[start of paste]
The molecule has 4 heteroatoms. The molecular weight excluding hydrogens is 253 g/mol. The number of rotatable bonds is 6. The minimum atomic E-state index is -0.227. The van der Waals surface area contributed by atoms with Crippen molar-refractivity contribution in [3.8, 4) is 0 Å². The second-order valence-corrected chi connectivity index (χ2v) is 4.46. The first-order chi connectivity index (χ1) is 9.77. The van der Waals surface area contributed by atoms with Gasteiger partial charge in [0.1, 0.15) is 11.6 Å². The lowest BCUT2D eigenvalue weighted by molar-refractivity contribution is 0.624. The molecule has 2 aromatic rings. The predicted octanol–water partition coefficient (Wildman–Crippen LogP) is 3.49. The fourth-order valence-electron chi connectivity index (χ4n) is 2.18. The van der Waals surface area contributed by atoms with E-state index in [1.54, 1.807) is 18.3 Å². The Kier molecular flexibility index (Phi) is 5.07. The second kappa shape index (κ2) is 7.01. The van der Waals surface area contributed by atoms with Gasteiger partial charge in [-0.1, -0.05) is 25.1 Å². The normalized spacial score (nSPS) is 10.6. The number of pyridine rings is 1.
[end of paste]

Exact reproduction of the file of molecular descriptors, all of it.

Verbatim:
The molecule has 4 heteroatoms. The molecular weight excluding hydrogens is 253 g/mol. The number of rotatable bonds is 6. The minimum atomic E-state index is -0.227. The van der Waals surface area contributed by atoms with Crippen molar-refractivity contribution in [3.8, 4) is 0 Å². The second-order valence-corrected chi connectivity index (χ2v) is 4.46. The first-order chi connectivity index (χ1) is 9.77. The van der Waals surface area contributed by atoms with Gasteiger partial charge in [0.1, 0.15) is 11.6 Å². The lowest BCUT2D eigenvalue weighted by molar-refractivity contribution is 0.624. The molecule has 2 aromatic rings. The predicted octanol–water partition coefficient (Wildman–Crippen LogP) is 3.49. The fourth-order valence-electron chi connectivity index (χ4n) is 2.18. The van der Waals surface area contributed by atoms with E-state index in [1.54, 1.807) is 18.3 Å². The Kier molecular flexibility index (Phi) is 5.07. The second kappa shape index (κ2) is 7.01. The van der Waals surface area contributed by atoms with Gasteiger partial charge in [-0.1, -0.05) is 25.1 Å². The normalized spacial score (nSPS) is 10.6. The number of pyridine rings is 1.